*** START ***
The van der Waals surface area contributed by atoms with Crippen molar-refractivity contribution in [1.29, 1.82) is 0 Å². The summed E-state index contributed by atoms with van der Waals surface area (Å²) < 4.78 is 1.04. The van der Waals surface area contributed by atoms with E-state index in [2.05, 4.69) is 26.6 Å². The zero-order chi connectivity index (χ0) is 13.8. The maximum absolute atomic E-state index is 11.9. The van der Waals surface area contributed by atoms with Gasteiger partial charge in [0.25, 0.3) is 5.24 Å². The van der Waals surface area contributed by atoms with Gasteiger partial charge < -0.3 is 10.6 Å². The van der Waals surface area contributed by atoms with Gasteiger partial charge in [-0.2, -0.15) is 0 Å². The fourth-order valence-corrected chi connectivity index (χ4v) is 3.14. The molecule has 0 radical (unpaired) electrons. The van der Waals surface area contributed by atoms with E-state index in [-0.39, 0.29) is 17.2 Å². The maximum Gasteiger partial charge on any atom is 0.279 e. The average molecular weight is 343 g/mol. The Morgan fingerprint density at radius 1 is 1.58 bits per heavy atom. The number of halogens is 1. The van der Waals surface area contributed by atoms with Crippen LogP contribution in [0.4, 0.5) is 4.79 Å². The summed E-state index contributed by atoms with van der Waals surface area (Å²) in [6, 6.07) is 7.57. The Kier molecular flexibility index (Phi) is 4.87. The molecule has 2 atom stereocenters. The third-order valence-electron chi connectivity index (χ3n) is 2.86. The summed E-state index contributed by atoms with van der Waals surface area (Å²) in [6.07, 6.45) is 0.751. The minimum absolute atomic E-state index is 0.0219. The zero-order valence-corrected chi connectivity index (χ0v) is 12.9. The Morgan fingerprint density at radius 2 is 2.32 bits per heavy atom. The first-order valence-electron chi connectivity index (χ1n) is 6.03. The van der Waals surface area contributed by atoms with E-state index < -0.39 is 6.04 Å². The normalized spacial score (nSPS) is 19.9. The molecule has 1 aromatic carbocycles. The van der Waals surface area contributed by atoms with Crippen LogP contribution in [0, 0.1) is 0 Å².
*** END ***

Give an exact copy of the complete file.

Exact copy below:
The van der Waals surface area contributed by atoms with Crippen molar-refractivity contribution in [1.29, 1.82) is 0 Å². The summed E-state index contributed by atoms with van der Waals surface area (Å²) < 4.78 is 1.04. The van der Waals surface area contributed by atoms with E-state index in [2.05, 4.69) is 26.6 Å². The zero-order chi connectivity index (χ0) is 13.8. The maximum absolute atomic E-state index is 11.9. The van der Waals surface area contributed by atoms with Gasteiger partial charge in [0.25, 0.3) is 5.24 Å². The van der Waals surface area contributed by atoms with Gasteiger partial charge < -0.3 is 10.6 Å². The van der Waals surface area contributed by atoms with Gasteiger partial charge in [-0.2, -0.15) is 0 Å². The fourth-order valence-corrected chi connectivity index (χ4v) is 3.14. The molecule has 0 radical (unpaired) electrons. The van der Waals surface area contributed by atoms with E-state index in [-0.39, 0.29) is 17.2 Å². The maximum Gasteiger partial charge on any atom is 0.279 e. The average molecular weight is 343 g/mol. The Morgan fingerprint density at radius 1 is 1.58 bits per heavy atom. The number of halogens is 1. The van der Waals surface area contributed by atoms with Crippen LogP contribution in [0.4, 0.5) is 4.79 Å². The summed E-state index contributed by atoms with van der Waals surface area (Å²) in [6, 6.07) is 7.57. The Kier molecular flexibility index (Phi) is 4.87. The molecule has 2 atom stereocenters. The third-order valence-electron chi connectivity index (χ3n) is 2.86. The summed E-state index contributed by atoms with van der Waals surface area (Å²) in [6.07, 6.45) is 0.751. The minimum absolute atomic E-state index is 0.0219. The zero-order valence-corrected chi connectivity index (χ0v) is 12.9. The Morgan fingerprint density at radius 2 is 2.32 bits per heavy atom. The first-order valence-electron chi connectivity index (χ1n) is 6.03. The van der Waals surface area contributed by atoms with E-state index < -0.39 is 6.04 Å². The normalized spacial score (nSPS) is 19.9. The molecule has 1 aromatic carbocycles. The van der Waals surface area contributed by atoms with Crippen LogP contribution in [0, 0.1) is 0 Å².